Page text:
Zack Scholl

Producing multichannel synthesis with Linux.

 / #supercollider #til 

Its surprisingly easy to utilize SuperCollider's multichannel output with multiple speakers.

SuperCollider has a pretty incredible multichannel expansion system. It’s usually useful to use as a way to generate multiple channels that are later mixed down to one or two (for headphones), but they can be quickly used to more than two physical audio channels.

On Linux, using multiple audio channels is quick and easy. You can buy the cheap DACs that do “USB audio” (~$10) and plug them into your computer. Then setup a ~/.asoundrc file like the following (more info about this on the Jack audio page):

pcm.merge {
    type multi;
    slaves.a.pcm hw:0
    slaves.a.channels 2;
    slaves.b.pcm hw:1
    slaves.b.channels 2;
    bindings.0.slave a; 0;
    bindings.1.slave b; 0;
    bindings.2.slave a; 1;
    bindings.3.slave b; 1;

ctl.merge {
    type hw
    card 0

This defines a new sound card “merge” that is the combination of the the first two audio devices (computer speakers and USB audio by default). You can easily add more slaves and more bindings depeneding on which cards are plugged in. The hw:0/1 are based off the cat /proc/asound/cards output. Then you can simply run JACK using this merged soundcard (named “merge”):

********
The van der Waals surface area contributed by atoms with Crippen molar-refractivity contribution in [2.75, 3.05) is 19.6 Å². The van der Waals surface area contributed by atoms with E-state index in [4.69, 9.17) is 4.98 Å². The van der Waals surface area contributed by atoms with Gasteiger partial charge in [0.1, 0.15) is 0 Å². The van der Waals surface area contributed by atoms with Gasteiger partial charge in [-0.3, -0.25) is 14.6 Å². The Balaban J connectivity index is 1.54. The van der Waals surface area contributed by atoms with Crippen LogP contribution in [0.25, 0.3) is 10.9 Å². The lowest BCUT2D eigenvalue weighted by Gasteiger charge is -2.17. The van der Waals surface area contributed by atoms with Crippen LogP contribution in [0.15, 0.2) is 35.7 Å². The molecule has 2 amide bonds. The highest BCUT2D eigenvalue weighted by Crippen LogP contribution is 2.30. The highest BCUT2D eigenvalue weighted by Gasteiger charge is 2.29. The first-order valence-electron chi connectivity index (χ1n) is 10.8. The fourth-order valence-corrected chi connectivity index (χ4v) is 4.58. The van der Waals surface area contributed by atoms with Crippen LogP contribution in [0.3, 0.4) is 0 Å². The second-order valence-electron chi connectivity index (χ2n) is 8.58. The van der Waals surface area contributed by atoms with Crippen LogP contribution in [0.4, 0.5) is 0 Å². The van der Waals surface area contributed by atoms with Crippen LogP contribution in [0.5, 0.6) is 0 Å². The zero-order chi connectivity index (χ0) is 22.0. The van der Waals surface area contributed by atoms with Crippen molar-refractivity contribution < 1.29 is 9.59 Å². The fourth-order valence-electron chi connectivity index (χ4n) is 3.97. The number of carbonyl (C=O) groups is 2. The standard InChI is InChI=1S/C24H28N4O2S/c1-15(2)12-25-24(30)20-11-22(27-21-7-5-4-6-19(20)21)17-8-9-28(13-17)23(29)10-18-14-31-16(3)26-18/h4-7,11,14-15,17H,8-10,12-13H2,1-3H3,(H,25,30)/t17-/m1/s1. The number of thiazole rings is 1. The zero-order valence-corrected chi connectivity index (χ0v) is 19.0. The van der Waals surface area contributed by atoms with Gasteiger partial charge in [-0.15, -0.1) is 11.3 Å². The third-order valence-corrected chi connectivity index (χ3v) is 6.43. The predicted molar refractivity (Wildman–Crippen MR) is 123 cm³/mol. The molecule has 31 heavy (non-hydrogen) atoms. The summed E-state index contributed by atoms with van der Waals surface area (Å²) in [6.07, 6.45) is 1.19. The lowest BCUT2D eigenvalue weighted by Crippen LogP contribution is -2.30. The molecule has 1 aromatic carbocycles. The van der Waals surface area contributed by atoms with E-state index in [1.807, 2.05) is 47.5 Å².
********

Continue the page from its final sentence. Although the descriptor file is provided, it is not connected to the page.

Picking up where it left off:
> jackd -v -R -P 95 -d alsa -P merge -C hw:0

(Note that the capture is still specified as hw:0).

Then in SuperCollider, you can open it and boot it with some lines specifying the number of output bus channels (in the example above we only have 4, but it could be many):


Now you can use things like PanAz to pan sounds across all four channels, e.g.

	var snd;
	snd =,*0.1,,1),orientation:0);
	snd = snd +,*0.1,,1),orientation:0.25);
	snd = snd +,*0.1,,1),orientation:0.5);
	snd = snd +,*0.1,,1),orientation:0.75);,snd.poll);

More info about this in The SuperCollider Book.